French Jazz + Sabor Latino = “Colombian Swing”
Name: Monsieur Perine
Where They’re From: Bogotá, Colombia
Genre: Colombian Swing
When they started: 2007
The Sound: Bite-sized French pastries, wrapped up in ribbons, with cherries on top.
One of the most pleasant surprises to emerge from Colombia’s bubbling musical crucible in recent years, Monsieur Perine don’t make psychedelic cumbia, roots rap, or rock en español. Rather, the Bogotá septet draws its inspiration from a unlikely source: the spritely jazz manoche of Django Reinhardt and 1930s France.
On a bevy of acoustic instruments – including the ukulele-like charango, guitar, melodica, flute, clarinet, percussion, and upright bass – Monsieur Perine mixes swinging gypsy jazz with a sprinkling of pan-Latin sounds such as son, tango, and samba. The result is something the band has dubbed “suin a la colombiana” (“Colombian swing”). The group’s vibe is always bouncy and fun, and the musicianship of its members is impressive to say the least.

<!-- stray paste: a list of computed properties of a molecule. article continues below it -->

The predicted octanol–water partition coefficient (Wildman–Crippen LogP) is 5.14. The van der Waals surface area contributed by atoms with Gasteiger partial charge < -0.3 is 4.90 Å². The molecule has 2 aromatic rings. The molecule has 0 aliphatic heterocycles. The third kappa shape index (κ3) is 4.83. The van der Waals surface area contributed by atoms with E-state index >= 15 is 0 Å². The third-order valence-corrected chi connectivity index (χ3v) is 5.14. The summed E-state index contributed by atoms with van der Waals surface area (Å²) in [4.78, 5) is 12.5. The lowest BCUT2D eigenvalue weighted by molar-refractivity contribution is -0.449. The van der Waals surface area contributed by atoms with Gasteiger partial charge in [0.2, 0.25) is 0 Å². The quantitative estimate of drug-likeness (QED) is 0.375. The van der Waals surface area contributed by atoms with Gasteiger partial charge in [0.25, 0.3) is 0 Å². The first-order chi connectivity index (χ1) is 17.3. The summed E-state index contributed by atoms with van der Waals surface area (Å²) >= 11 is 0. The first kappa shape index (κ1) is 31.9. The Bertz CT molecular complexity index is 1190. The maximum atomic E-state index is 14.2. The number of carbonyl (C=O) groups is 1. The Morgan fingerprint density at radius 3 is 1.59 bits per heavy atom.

What’s amazing is that Monsieur Perine isn’t just some obscure jazz-school nerdery. They’ve made big strides at home in Colombia, earning radio play and marquee billing at major music festivals, not to mention a sizable online following. In part, that’s because they balance their high-concept musical fusions with a spot-on pop sensibility. And it doesn’t hurt that they’re an extraordinarily good looking bunch. In addition to the array of shaggy-haired and mustachioed young men playing the instruments, frontwoman Catalina Garcia is pretty much the dictionary definition of cute.
Monsieur Perine also has an impressive visual game going on, mostly eschewing traditional music videos in favor of beautifully shot live performances. Below, check out the video for the song “La Tienda de Sombreros.”